Policy Problems 101
Novell Cool Solutions: Feature
By Mark Poole
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Posted: 5 Apr 2000
User Policies continue to befuddle lots of readers, so we turned to Mark Poole from our Board of Review to create a checklist that could be used for troubleshooting or planning. Thanks, Mark!
Most of this information is available either from the Cool Solutions website, the ZENworks for Desktops manual, or the Support Connection news groups. You are encouraged to use all three for additional information. Much thanks to everybody willing to share their knowledge to make life a little easier for the rest of us.
User policy checklist:
- Check to make sure that the workstation manager is running on the machine you wish to affect. If not, install the latest client for ZEN, including the workstation manager.
- Check to see if the policy is associated with the user in question. If it is a direct association, check the "Associated Policy Packages" tab. If it is inherited, pick the "Effective Policies" tab. Pick the operating system from the drop down list, and press the effective policies button. Check to see if the correct policy is showing up. Remember that the client will get the first policy that the search finds for each type.
- If no policy is showing up at all, check the Search Policy in the container package for the user. Make sure that it is set correctly for your tree. Please note that searching all the way to [root] may take a while if you have slow WAN links. You can also change the order that the policies are searched for between Object, Group, and Container if it was finding the wrong policy.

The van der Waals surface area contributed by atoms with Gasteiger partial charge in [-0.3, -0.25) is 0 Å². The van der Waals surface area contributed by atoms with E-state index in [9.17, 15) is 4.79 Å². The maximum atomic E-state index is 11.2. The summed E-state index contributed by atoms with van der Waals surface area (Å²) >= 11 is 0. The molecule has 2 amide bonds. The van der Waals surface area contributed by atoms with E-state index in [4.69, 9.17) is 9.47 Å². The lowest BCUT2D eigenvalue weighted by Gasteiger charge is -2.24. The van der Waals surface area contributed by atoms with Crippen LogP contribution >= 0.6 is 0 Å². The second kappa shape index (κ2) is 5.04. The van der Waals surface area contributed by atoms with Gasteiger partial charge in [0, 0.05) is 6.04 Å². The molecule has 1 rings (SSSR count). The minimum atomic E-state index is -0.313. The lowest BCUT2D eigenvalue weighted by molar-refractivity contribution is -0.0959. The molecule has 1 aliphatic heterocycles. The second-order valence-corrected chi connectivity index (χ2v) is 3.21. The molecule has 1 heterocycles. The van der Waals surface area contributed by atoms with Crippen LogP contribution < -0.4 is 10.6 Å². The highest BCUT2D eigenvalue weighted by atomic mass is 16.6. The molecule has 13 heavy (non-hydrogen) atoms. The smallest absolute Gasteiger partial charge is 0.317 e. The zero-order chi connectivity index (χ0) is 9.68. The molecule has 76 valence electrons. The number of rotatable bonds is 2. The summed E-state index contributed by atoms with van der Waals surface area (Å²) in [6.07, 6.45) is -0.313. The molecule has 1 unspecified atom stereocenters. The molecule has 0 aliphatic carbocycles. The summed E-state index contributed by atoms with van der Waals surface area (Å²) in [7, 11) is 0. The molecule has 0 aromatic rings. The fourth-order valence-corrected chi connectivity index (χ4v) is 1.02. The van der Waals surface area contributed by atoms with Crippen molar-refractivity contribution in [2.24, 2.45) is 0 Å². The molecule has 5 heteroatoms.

- Make sure that you have turned on the policy you want to use in the appropriate policy package. (If you go into the policy package, it should be checked)
- Make sure that the policy is doing what you think it is doing. You should think of a policy as a switch and not an indication of the current state. In this example, a user associated with the policy will have the Restrict Display set to on, the Restrict Network Control Panel policy to off, and the Restrict Passwords Control Panel policy set to whatever it was before the user logged in. If it was on, it will stay on. If it was off, it will stay off.
This gets a lot of people so be careful with it. If you wanted to make sure that the password control panel would show up you would need to set this to off. Many places create a policy package for administrators with all policies set to open the machine up. This way they can log into a restricted machine and still do anything that they need to. When they log out, the machine will stay unlocked until someone with a restriction policy logs in, so again, be careful. This probably trips up more people than any other part does.
If you are working with a workstation policy, all of the above applies, plus you must make sure that the workstation has been imported into the tree and knows what its respective workstation object is. You can look at the last registered time of the workstation object to see if everything is working ok.
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